Alan Watts once observed how after we accepted Descartes' separation of the mind and body we've been trying to smash them back together again ever since when really they were never separate to begin with.
The database normalization-denormalization dualism has the same mobius shaped reverberations as Descartes' error. We separate data into a million jagged little pieces and then spend all our time stooping over, picking them and up, and joining them back together again.
Normalization has been standard practice now for decades. But times are changing. Many mega-website architects are concluding Watts was right: the data was never separate to begin with. And even more radical, we may even need to store multiple copies of data.
We normalize data to prevent anomalies. Anomalies are bad things like forgetting to update someone's address in an all the places its been stored when they move. This anomaly happens because the address has been duplicated. So to prevent the anomaly we don't duplicate data. We split everything up so it is stored once and exactly once. Bad things are far less likely to happen if we follow this strategy. And that's a good thing.
The process of getting rid of all potential bad things is called normalization and we have a bunch of rules to follow to normalize our data. The price of normalization is that when we want a person's address we have to go find the person and their address in separate operations and bring the data together again. This is called a join.
The problem is joins are relatively slow, especially over very large data sets, and if they are slow your website is slow. It takes a long time to get all those separate bits of information off disk and put them all together again. Flickr decided to denormalize because it took 13 Selects to each Insert, Delete or Update.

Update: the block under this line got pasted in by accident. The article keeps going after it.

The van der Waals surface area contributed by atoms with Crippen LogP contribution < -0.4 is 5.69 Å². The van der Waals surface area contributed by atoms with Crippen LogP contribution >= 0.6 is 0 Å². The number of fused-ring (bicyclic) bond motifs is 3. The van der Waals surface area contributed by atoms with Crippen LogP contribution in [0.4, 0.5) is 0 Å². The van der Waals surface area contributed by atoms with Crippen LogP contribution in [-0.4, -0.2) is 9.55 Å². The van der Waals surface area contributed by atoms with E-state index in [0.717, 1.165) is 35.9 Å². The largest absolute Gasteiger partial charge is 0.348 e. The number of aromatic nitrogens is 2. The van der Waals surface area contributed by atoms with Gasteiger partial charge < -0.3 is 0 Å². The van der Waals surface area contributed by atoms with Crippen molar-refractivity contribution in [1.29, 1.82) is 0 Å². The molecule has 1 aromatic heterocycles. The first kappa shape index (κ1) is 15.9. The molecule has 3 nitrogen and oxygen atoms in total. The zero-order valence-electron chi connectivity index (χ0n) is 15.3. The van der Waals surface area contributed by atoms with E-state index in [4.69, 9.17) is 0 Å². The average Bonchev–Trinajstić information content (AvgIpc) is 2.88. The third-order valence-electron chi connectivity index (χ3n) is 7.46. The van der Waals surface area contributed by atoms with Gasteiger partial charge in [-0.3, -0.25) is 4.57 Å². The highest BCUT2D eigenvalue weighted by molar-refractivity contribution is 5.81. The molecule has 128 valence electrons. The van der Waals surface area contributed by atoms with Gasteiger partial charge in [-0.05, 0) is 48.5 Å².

If you say your database is the bottleneck then the finger is pointed back and you and you are asked what you are doing wrong. Have you created proper indexes? Is your schema design good? Is your database efficient? Are you tuning your queries? Have you cached in the database? Have you used views? Have you cached complicated queries in memcached? Can you get more parallel IO out of your database?
And all these are valid and good questions. For your typical transactional database these would be your normal paths of attack. But we aren't talking about your normal database. We are talking about web scale services that have to process loads higher than any database can scale to. At some point you need a different approach.
Many mega-scale websites with billions of records, petabytes of data, many thousands of simultaneous users, and millions of queries a day are doing is using a sharding scheme and some are even advocating denormalization as the best strategy for architecting the data tier.
We sees this with Ebay who moved all significant functionality out of the database and into applications. Flickr shards and replicates their data to reach high performance levels. For Flickr this moves transaction logic back into their application layer, but the win is higher scalability.
Joe Gregorio has identified some common themes across these new mega-data systems:
It's the web model pushed to the data tier. Ironically, it may take a web model on the back-end to support a web model on the front-end.
The Great Data Ownership Wars: The Database vs. The Application
A not so subtle clue as to who won the data wars is to look at the words used. Data that are split up are considered "normal." Those who keep their data whole are considered "de-normal." All right, that's not what those words mean, but it was to good to pass up. :-)
Traditionally the database owns the data. Referential integrity, triggers, stored procedures, and everything else that keeps the data safe and whole is in the database. Applications are prevented from screwing up the data.
And this makes sense until you scale. Centralizing all behavior in the database won't mega-scale as the web does, which is why Ebay went completely the other way.
Ebay maintains data integrity through a service layer that encapsulates all data access. The service layer handles referential integrity, managing replicated copies, doing joins, and so on. It's more error prone than having the database do all this work, but you are able to do scale past what even the highest end databases can handle.
All this sharding and denormalization and duplicating at one levels feels so wrong because it's so different than we were all taught. And unless you are a really large website you probably don't need to worry about this level of complexity. But it's a really fascinating and unexpected evolution in design. Scaling to handle the world wide web requires techniques and strategies that are often at odds with our years of experience. It will be fun to see where it all leads.